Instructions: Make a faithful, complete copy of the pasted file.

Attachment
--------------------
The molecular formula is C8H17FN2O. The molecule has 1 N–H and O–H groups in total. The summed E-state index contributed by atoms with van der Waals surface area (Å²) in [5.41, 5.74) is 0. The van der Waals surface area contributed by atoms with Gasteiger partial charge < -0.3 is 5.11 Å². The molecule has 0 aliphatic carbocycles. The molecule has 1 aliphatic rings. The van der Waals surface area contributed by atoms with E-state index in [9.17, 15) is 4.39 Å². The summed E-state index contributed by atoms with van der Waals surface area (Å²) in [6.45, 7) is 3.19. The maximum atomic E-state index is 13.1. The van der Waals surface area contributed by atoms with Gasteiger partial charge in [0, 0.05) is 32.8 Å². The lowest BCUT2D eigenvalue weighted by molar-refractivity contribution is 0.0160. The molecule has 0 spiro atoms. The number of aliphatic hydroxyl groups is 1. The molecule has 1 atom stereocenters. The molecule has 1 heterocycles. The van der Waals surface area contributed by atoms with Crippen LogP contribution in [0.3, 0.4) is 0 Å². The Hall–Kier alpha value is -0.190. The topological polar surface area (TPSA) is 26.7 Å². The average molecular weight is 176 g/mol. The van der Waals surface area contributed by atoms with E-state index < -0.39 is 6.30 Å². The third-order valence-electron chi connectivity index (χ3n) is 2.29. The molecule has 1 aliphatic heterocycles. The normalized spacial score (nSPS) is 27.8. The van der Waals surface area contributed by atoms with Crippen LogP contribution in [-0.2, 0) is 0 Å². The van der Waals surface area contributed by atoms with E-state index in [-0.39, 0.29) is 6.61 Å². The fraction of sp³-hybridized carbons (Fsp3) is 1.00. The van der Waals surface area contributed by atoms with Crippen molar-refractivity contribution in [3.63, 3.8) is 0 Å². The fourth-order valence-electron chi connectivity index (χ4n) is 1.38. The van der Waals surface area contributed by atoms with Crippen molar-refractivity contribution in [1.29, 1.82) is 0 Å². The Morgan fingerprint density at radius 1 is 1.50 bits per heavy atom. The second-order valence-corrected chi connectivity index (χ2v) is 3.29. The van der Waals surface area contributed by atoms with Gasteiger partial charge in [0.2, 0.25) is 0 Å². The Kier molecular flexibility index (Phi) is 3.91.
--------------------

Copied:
The molecular formula is C8H17FN2O. The molecule has 1 N–H and O–H groups in total. The summed E-state index contributed by atoms with van der Waals surface area (Å²) in [5.41, 5.74) is 0. The van der Waals surface area contributed by atoms with Gasteiger partial charge < -0.3 is 5.11 Å². The molecule has 0 aliphatic carbocycles. The molecule has 1 aliphatic rings. The van der Waals surface area contributed by atoms with E-state index in [9.17, 15) is 4.39 Å². The summed E-state index contributed by atoms with van der Waals surface area (Å²) in [6.45, 7) is 3.19. The maximum atomic E-state index is 13.1. The van der Waals surface area contributed by atoms with Gasteiger partial charge in [0, 0.05) is 32.8 Å². The lowest BCUT2D eigenvalue weighted by molar-refractivity contribution is 0.0160. The molecule has 0 spiro atoms. The number of aliphatic hydroxyl groups is 1. The molecule has 1 atom stereocenters. The molecule has 1 heterocycles. The van der Waals surface area contributed by atoms with Crippen LogP contribution in [0.3, 0.4) is 0 Å². The Hall–Kier alpha value is -0.190. The topological polar surface area (TPSA) is 26.7 Å². The average molecular weight is 176 g/mol. The van der Waals surface area contributed by atoms with E-state index < -0.39 is 6.30 Å². The third-order valence-electron chi connectivity index (χ3n) is 2.29. The molecule has 1 aliphatic heterocycles. The normalized spacial score (nSPS) is 27.8. The van der Waals surface area contributed by atoms with Crippen LogP contribution in [-0.2, 0) is 0 Å². The van der Waals surface area contributed by atoms with E-state index in [-0.39, 0.29) is 6.61 Å². The fraction of sp³-hybridized carbons (Fsp3) is 1.00. The van der Waals surface area contributed by atoms with Crippen molar-refractivity contribution in [3.63, 3.8) is 0 Å². The fourth-order valence-electron chi connectivity index (χ4n) is 1.38. The van der Waals surface area contributed by atoms with Crippen molar-refractivity contribution in [1.29, 1.82) is 0 Å². The Morgan fingerprint density at radius 1 is 1.50 bits per heavy atom. The second-order valence-corrected chi connectivity index (χ2v) is 3.29. The van der Waals surface area contributed by atoms with Gasteiger partial charge in [0.2, 0.25) is 0 Å². The Kier molecular flexibility index (Phi) is 3.91.